What is Outbound Email Marketing?

Published: 01-Nov-2021
Last Updated: 29-Oct-2021
What is Outbound Email Marketing?

Outbound (also known as cold email) email marketing is when an organization contacts another organization without prior permission. These individuals have not signed up to receive information and may have never heard of your organization. 

smartphone with new email message notification

Traditional methods of outbound marketing (aka interruption marketing) methods include direct mail, radio ads, cold calling, event sponsorships, and billboards. You probably have a negative opinion of a majority of these advertising methods. 

4 Reasons Outbound Email Should be a Part of your Marketing Mix:

Everyone uses Email

Some US adults may be boycotting social media, but it's almost impossible to not check your email in the business world. 

Return on Investment

According to Venturebeat, email drives the highest ROI for marketers.

Scalability

It's easy to send email in mass with the aid of technology. 

Effectiveness

Email is 40x more effective at reaching targeted new customers than social media.

Does Outbound Email Violate Data Privacy Regulations?

B2B outbound outreach is alive and well in the age of increased data privacy regulation.

But we have a few suggestions for this new age of cold outreach. 

Be even more selective outreach. That means having a clear reason to contact a lead based on your team's research. 

Only collect personal data that is needed for your outreach and deleting the data when you end outreach.  

Be prepared to answer questions about data collection. If you're not comfortable disclosing how you gathered their data, you should rethink how your organization collects data for lead generation. 

Outbound Email's Terrible Reputation 

Just like traditional outbound marketing, you probably have a negative opinion of outbound email outreach. Outbound email is the digital equivalent of a cold call that can be sent with ease and little to no repercussions to the sender. Organizations that used "spray and pray" tactics and purchased email lists created this reputation. 

Outbound email marketing is often used by sales-driven B2B organizations. It's common for these organizations to have large teams of sales development representatives with email quotas. These email quotas contribute to employees sending a high volume of half-baked emails. With cold outreach automation software (Outreach.io, Woodpecker.co, etc.) organizations can send email in mass quickly and easily.

Research-Based Outbound Email Outreach 

Outbound email marketing starts with segmentation and targeting based on research. If you're not targeting the right person at the right company, it doesn't matter how well-written your email is or how many emails you send. Your cold outreach will only be well received if you do the leg work before hitting send.

Who Should You Contact?

If you're an organization with existing customers, you know what your ideal customer looks like.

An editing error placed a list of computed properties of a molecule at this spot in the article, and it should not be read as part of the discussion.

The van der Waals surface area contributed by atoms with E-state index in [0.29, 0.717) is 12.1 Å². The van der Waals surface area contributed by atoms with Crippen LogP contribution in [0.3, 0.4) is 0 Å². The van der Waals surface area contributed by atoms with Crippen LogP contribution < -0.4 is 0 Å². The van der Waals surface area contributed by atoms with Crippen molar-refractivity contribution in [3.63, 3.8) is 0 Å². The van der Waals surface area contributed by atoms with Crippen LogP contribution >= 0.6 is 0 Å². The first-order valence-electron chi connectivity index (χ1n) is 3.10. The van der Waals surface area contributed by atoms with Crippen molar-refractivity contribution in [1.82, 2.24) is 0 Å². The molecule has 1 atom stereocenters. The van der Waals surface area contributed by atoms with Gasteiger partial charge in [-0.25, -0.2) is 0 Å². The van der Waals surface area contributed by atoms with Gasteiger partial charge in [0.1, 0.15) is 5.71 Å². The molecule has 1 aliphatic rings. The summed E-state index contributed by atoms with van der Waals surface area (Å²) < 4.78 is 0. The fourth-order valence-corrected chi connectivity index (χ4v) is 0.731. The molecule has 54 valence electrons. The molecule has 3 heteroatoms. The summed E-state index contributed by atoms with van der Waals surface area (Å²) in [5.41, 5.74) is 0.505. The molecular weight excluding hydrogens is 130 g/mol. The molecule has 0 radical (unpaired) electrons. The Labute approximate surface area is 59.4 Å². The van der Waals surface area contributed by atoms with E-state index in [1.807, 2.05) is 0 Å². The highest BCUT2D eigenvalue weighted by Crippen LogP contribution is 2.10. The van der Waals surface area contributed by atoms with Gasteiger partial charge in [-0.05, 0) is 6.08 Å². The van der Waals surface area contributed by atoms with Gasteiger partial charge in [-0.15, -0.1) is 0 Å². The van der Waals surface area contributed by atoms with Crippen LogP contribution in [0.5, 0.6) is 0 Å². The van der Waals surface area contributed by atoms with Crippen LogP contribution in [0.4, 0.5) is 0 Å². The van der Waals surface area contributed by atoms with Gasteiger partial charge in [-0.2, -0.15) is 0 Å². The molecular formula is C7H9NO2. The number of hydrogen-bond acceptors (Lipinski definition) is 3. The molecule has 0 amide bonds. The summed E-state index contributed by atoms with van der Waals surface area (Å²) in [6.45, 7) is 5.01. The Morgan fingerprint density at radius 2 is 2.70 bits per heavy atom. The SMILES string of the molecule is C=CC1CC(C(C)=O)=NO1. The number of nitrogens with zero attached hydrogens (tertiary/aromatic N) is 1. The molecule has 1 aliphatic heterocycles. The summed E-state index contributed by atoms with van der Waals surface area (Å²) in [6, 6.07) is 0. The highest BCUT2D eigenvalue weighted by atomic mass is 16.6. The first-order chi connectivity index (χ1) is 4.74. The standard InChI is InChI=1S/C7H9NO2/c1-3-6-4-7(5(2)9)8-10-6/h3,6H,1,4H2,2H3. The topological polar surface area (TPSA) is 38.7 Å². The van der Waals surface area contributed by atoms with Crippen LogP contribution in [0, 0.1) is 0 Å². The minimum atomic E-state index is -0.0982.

For example, a SAAS company that creates shopping cart software would want to reach out to online retailers. Your organization has noticed that your software works especially well for shoe retailers. And based on your conversations with current clients they often had issues with Competitor A's software. So you can drill down that your ideal client is an online shoe retailer that currently uses Competitor A. 

Once you have your ideal company defined, you need to also define what person at the company you need to contact. This person must work in the right area of the company and be a decision-maker (or have enough influence over the decision-maker) to move the buying process forward.

Organizations vary in structure, but the role you need to contact within companies will be similar. Start by reviewing past successful sales interactions. Who did you talk to? Once you've answered that question, write down their names and research what their job titles were at the time you interacted with them. It's important to get their job title at the time of the transaction because individuals who are trusted to make decisions often change roles. You can find their role at the time by either going through past email communications (take a peek at their email signatures) or find them on LinkedIn (look at their experience section).

After you do this research, you will have a list of job titles. If there is a single job title or a few that have multiple occurrences, then you have the job title to target. However, a lot of times (especially in tech) similar job roles in different companies have seemingly unrelated names. In this case, it's useful to make a list of keywords for your sales team to identify individuals whose job duties match the ideal target. 

Now you're ready to move from building an ideal client profile to finding that individual in real life. 

Say you have identified "e-commerce director" as a job role you consistently work with and Nike as an ideal client. 

To find the person with this title simply log in to LinkedIn and search using the criteria in the image below. 

In some instances, the individual will not have a LinkedIn account or they rarely use their account. In this case, LinkedIn is of limited use. But in cases where they are active on LinkedIn, it's a great place to start your cold outreach and continue researching your lead.   

We mentioned earlier that there isn't always a clear job title to search and recommended creating a list of keywords. For example, if you wanted to reach out to someone on Nike's e-commerce team “ecommerce” would be an excellent keyword to search. 

In the image above you can see how you can easily search for individuals at Nike with e-commerce in their title. 

Now that you have the name of your ideal contact at your ideal company, you have to find their email address. 

How to Find a Potential Client’s Email Address?

It's obvious why Jeff Bezos and Elon Musk don't make it easy to contact them by email. If their email was easily available, everyone and their cousin would inundate them with business pitches and Nigerian princes would spam them to no end.

Your organization likely isn't trying to reach someone that high profile, but the same principle applies to lower-level decision-makers. These decision-makers safeguard their email address to protect their inboxes from unsolicited emails.